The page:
Patent Case Summaries June 2, 2021

Patent Case Summaries | Week Ending May 28, 2021

A weekly summary of the precedential patent-related opinions issued by the Court of Appeals for the Federal Circuit and the opinions designated precedential or informative by the Patent Trial and Appeal Board.


Bio-Rad Laboratories, Inc. v. ITC, Nos. 2020-1475, 2020-1605 (Fed. Cir. (ITC) May 28, 2021). Opinion by Lourie, joined by Newman and Dyk.

Bio-Rad alleged in an International Trade Commission investigation that 10X Genomics infringed three Bio-Rad patents relating to systems and methods for generating microscopic droplets by using a device commonly referred to as a “chip.” The ITC found that 10X’s “GEM Chips” infringed three asserted patents but that 10X’s “Chip GB” did not infringe one of the asserted patents. Both Bio-Rad and 10X appealed.  The Federal Circuit consolidated the appeals and affirmed in all respects.

Regarding the ITC’s noninfringement ruling, Bio-Rad argued on appeal that the ALJ erred as a matter of law by interpreting the claims to require that a “sample” be biological and “of interest” to end-user customers. The Federal Circuit rejected the argument, explaining that the ALJ’s claim construction order had adopted the parties’ agreed construction for the term “sample,” which properly excluded “reagents.”

Next, Bio-Rad argued that the ALJ erred in finding that the “monomer input” for the Chip GB is not a sample. The Federal Circuit rejected this argument as well. The court ruled that substantial evidence supported the ALJ’s factual finding that the monomer input for the Chip GB was a reagent and, thus, not a sample.

Regarding the ITC’s rulings that 10X’s GEM Chips infringed three patents, 10X argued that the ALJ improperly construed the claim term “droplet-generation region.” The Federal Circuit declined to alter the construction because it was consistent with the intrinsic evidence.

10X also challenged the Commission’s findings regarding induced and contributory infringement. 10X argued, for example, that substantial evidence does not support the Commission’s findings with respect to the knowledge requirements. Also, for contributory infringement, 10X argued that the GEM Chips are suitable for substantial noninfringing uses. The Federal Circuit disagreed with each argument. The Federal Circuit ruled that 10X was largely attacking the ALJ’s credibility determinations and weighing of the evidence, and noted that “it is not within our purview to reweigh the evidence or to question the ALJ’s credibility determinations.”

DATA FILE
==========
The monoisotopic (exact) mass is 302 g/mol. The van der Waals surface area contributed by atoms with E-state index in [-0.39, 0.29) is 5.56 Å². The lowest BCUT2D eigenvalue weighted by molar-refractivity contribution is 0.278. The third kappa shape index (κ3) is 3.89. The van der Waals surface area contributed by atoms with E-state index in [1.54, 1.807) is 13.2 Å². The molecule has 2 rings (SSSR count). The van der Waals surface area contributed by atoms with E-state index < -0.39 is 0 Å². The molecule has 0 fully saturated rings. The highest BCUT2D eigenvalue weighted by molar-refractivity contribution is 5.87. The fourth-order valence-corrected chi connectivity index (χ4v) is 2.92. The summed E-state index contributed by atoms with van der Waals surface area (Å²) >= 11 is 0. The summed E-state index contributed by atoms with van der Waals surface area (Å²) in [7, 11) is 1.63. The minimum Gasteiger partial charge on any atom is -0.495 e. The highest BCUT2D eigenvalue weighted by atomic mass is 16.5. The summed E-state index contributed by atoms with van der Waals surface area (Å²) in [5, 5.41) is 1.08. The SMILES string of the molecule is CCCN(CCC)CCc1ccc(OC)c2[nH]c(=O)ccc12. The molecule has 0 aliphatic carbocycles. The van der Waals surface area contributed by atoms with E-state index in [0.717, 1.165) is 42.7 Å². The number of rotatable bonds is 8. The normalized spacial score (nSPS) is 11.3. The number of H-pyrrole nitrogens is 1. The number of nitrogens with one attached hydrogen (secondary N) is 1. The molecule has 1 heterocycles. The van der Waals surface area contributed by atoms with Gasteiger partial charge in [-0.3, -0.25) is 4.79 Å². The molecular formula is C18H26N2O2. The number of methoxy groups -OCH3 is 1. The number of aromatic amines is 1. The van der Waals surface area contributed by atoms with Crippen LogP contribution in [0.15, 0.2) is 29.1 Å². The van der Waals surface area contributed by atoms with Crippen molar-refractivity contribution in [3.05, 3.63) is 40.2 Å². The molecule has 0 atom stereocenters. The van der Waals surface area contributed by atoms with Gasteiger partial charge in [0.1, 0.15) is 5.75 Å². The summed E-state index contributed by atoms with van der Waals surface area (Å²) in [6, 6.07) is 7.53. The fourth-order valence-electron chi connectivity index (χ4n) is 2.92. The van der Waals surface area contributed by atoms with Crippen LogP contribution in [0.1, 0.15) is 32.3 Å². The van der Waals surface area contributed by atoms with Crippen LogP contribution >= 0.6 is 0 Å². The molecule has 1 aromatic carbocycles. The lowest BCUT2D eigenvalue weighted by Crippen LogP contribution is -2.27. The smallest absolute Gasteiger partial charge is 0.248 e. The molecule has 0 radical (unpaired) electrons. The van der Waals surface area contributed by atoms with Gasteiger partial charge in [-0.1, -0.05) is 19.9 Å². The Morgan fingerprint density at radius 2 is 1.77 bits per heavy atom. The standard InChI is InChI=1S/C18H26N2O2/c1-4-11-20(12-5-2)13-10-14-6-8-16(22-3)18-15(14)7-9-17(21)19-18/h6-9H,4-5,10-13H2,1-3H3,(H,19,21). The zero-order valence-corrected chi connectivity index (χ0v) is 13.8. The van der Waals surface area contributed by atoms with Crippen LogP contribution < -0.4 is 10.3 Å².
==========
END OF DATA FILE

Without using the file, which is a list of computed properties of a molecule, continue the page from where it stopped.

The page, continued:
Regarding the alleged substantial noninfringing uses, the Federal Circuit rejected 10X’s argument because “10X failed to point to any real available noninfringing uses.” Instead, as the Commission found, “each of 10X’s proposed design-arounds was a hypothetical system that is not yet available to 10X’s customers.”

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Becton, Dickinson & Co. v. Baxter Corp. Englewood, No. 2020-1937 (Fed. Cir. (PTAB) May 28, 2021). Opinion by Dyk, joined by Prost and Clevenger.

Becton petitioned for IPR of certain claims of a Baxter patent relating to “systems for preparing patient-specific doses and a method for telepharmacy” in which data are provided to a remote site for review and approval by a pharmacist. Becton argued that the claims were obvious over a combination of three prior art references. The Board found that the claims were not invalid as obvious, ruling that the references failed to disclose the “verification” and “highlighting” limitations of the challenged claims. Becton appealed.

Addressing the verification limitation, the Federal Circuit ruled that substantial evidence does not support the Board’s interpretation of one of the prior art references. After describing the reference, the court ruled that “there is no significant difference” between the teaching of the prior art reference and the patent’s verification requirement. Therefore, the Board’s determination was not supported by substantial evidence.

Next, addressing the highlighting limitation, the Federal Circuit ruled that substantial evidence did not support the Board’s determination that the limitation was not obvious. The Federal Circuit described the disclosures of the pertinent references and concluded that the highlighting limitation would have been obvious to one of ordinary skill in the art.

In the appeal, Baxter also argued that the Board erred in determining that one of the asserted references is prior art under 35 U.S.C. § 102(e)(2) (pre-AIA), which refers to situations where the invention was described in “a patent granted on an application for patent by another.” Baxter argued that one of the references was not prior art under § 102(e)(2) because the reference’s claims were cancelled following an IPR. The Federal Circuit disagreed because “the text of the statute requires only that the patent be ‘granted,’ meaning the ‘grant[]’ has occurred.” “The statute does not require that the patent be currently valid.”

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